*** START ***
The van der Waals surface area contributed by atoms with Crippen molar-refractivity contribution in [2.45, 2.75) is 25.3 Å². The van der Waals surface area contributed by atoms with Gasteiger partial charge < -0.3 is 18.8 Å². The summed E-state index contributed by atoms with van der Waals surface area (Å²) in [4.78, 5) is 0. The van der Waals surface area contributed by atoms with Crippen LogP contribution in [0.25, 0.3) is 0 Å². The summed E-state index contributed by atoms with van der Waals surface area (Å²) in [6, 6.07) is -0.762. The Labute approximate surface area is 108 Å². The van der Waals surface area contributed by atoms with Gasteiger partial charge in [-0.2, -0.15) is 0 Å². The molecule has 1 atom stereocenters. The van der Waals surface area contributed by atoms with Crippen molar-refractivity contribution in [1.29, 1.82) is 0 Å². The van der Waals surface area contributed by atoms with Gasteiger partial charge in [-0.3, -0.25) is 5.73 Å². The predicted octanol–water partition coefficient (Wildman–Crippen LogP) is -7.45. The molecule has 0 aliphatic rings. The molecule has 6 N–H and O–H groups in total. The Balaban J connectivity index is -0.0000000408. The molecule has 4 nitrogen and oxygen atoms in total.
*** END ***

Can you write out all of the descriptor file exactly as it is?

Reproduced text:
The van der Waals surface area contributed by atoms with Crippen molar-refractivity contribution in [2.45, 2.75) is 25.3 Å². The van der Waals surface area contributed by atoms with Gasteiger partial charge < -0.3 is 18.8 Å². The summed E-state index contributed by atoms with van der Waals surface area (Å²) in [4.78, 5) is 0. The van der Waals surface area contributed by atoms with Crippen LogP contribution in [0.25, 0.3) is 0 Å². The summed E-state index contributed by atoms with van der Waals surface area (Å²) in [6, 6.07) is -0.762. The Labute approximate surface area is 108 Å². The van der Waals surface area contributed by atoms with Gasteiger partial charge in [-0.2, -0.15) is 0 Å². The molecule has 1 atom stereocenters. The van der Waals surface area contributed by atoms with Crippen molar-refractivity contribution in [1.29, 1.82) is 0 Å². The van der Waals surface area contributed by atoms with Gasteiger partial charge in [-0.3, -0.25) is 5.73 Å². The predicted octanol–water partition coefficient (Wildman–Crippen LogP) is -7.45. The molecule has 0 aliphatic rings. The molecule has 6 N–H and O–H groups in total. The Balaban J connectivity index is -0.0000000408. The molecule has 4 nitrogen and oxygen atoms in total.